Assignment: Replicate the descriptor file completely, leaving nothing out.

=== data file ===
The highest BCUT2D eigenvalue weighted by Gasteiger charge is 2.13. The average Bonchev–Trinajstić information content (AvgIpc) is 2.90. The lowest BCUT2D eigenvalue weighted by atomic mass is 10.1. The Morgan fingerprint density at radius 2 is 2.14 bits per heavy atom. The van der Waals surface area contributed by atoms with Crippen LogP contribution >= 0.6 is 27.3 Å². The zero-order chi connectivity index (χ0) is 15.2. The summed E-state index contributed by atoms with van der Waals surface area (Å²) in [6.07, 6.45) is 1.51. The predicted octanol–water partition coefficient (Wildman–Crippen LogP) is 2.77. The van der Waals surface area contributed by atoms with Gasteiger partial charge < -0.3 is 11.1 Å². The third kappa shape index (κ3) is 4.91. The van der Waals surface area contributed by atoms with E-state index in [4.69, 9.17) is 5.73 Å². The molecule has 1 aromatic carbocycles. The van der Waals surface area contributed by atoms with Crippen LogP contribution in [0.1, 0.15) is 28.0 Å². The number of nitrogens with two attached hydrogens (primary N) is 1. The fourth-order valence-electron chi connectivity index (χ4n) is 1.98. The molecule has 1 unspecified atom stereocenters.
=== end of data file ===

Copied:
The highest BCUT2D eigenvalue weighted by Gasteiger charge is 2.13. The average Bonchev–Trinajstić information content (AvgIpc) is 2.90. The lowest BCUT2D eigenvalue weighted by atomic mass is 10.1. The Morgan fingerprint density at radius 2 is 2.14 bits per heavy atom. The van der Waals surface area contributed by atoms with Crippen LogP contribution >= 0.6 is 27.3 Å². The zero-order chi connectivity index (χ0) is 15.2. The summed E-state index contributed by atoms with van der Waals surface area (Å²) in [6.07, 6.45) is 1.51. The predicted octanol–water partition coefficient (Wildman–Crippen LogP) is 2.77. The van der Waals surface area contributed by atoms with Gasteiger partial charge < -0.3 is 11.1 Å². The third kappa shape index (κ3) is 4.91. The van der Waals surface area contributed by atoms with E-state index in [4.69, 9.17) is 5.73 Å². The molecule has 1 aromatic carbocycles. The van der Waals surface area contributed by atoms with Crippen LogP contribution in [0.1, 0.15) is 28.0 Å². The number of nitrogens with two attached hydrogens (primary N) is 1. The fourth-order valence-electron chi connectivity index (χ4n) is 1.98. The molecule has 1 unspecified atom stereocenters.